If one links the above to the fact that SafariNow considers the South Coast as South Africa’s most popular value for money family destination. It is clear that there is a great deal we can be proud of and certainly we promote these pluses at every opportunity.

    We aspire to be at the top in as many tourism and leisure spheres as possible and as such working closely with the private sector’s positive strivers is part of that proactive approach.

    As one season has ended, we are now focusing on our end of year seasons and pushing our pluses at the consumer shows we will be attending.

    Full story

  • Golf in Our Tourism Value Chain

    A friend of mine recently called to say that he had been mandated to arrange for two golf trips to the South Coast and would I recommend certain logistical options for his trips.

    This got me contemplating what spend 24 golfers could contribute towards our local economy within the tourism value chain when the lads come down over four days.

    To begin with, some 96 bed nights at say R600 per person per night calculates to R57 600 and then if one adds the cost of four rounds of golf with cart at say R400 that is another R38 400.

    Further to this they could spend on half way house and post golf drinks another R19 200 and this is before they venture off for supper and further jollification. The latter outlay could result in spend of another R28 800.

    So as a basic outlay 24 golfers could over four days spend as much as R144 000 before additional expenses such as petrol, hangover medication, items from a pro shop, gifts for family back home and caddies come into play. This is not chicken feed in anyone’s business language.

    I have always advocated that fifty percent of nothing is better than one hundred percent of nothing so these small scale sports and leisure interest groups for activities like fishing, scuba, hiking, birding etc. are equally as important as the big influxes of major market segments such as our biker friends and conference attendees.

    Many of these groups come here out of season which in turn assists in supporting tourism dependent enterprises during quieter business periods.

    Golf is just one of many sporting options we offer one the South Coast and it is for this reason why we pursue sport and niche interest tourism as well as our main stream segments.

    So if you see a few jolly golfers from the Midlands doing their “tour” stuff please make them feel welcome them as we should all our visitors. I know that most if not all of them are pretty successful fellows so if they really enjoy their trip, they will spend generously, be back and also recommend our golf coast to their networks around the country.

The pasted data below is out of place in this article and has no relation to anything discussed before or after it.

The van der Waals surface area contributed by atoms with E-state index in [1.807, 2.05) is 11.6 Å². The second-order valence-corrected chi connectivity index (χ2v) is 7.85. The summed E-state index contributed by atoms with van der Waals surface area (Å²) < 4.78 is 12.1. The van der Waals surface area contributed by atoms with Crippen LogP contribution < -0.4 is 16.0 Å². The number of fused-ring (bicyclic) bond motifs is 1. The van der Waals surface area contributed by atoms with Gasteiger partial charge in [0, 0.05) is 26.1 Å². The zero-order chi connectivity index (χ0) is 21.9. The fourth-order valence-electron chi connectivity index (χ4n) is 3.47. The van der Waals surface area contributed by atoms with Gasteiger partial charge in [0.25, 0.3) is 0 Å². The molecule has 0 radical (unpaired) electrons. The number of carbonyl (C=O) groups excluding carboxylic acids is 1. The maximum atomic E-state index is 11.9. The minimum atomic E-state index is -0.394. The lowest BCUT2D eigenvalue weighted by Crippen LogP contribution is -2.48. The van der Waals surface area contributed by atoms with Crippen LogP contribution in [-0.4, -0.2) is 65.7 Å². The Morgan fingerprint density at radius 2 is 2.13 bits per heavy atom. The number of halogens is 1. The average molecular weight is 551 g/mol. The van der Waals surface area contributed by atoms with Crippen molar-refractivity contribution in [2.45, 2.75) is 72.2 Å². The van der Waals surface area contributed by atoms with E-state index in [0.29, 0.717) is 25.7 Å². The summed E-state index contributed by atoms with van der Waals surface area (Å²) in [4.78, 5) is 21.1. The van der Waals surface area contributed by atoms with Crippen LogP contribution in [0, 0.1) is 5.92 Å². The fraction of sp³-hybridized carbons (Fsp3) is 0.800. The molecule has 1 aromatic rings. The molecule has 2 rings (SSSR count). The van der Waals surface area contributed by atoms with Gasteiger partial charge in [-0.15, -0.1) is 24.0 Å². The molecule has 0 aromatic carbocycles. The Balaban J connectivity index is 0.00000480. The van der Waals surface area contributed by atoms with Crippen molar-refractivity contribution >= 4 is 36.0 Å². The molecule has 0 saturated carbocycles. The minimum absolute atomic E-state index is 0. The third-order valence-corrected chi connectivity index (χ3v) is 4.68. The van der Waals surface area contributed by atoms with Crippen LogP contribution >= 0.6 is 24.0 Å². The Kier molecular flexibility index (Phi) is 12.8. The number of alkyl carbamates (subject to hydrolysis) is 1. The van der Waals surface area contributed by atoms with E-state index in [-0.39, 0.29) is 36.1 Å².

We are blessed with some classic golf courses here so going forward we intend to do more overseas marketing to golf tour specialists and the per capita spend for international visitors far exceeds that within our domestic consumer.

    So let them play in paradise- we have the right venues 365 days a year.

    Full story

  • Safety at Sea

    Ugu South Coast Tourism recently made a financial contribution to Port Edward’s National Sea Rescue Institute (NSRI) station.

    Some may ask “what such a contribution has to do with tourism?” The answer is pretty simple really- if our residents and visitors are as sea safe as possible, the reputation of our coastline is enhanced and our tourism gets the thumbs up.

    The excellent work done by the NSRI on the South Coast has over the years saved many lives and afforded ocean users a respectful confidence that somebody is on hand if the unexpected arises. The NSRI is made up of local volunteers who dedicate their time and often put their own lives on the line for others.

    In 2015 we presented our local NSRI stations with an award recognising what the organisation does to provide the public and our tourism industry with a much valued service- if our beaches and seas were left minus a rescue service beyond that also provided by our many lifeguards from shore, there could be a drastic lack of user comfort in using the sea for leisure and commercial purposes.

    The added comfort exists that in the event of a medical emergency from a sea incident there are a number of quality medical facilities down here that can provide the right care at the right time.

    The sea can be a pleasure provider and a deceitful danger so without the services of organisations like the NSRI we would be hard pressed to sustain the good seaside safety reputation that does prevail.

    I am aware that the NSRI does have ongoing need for financial support to ensure that their rescue equipment and technology are capable in dealing with any eventuality so I would urge our public and companies to support their work and fund raising endeavours.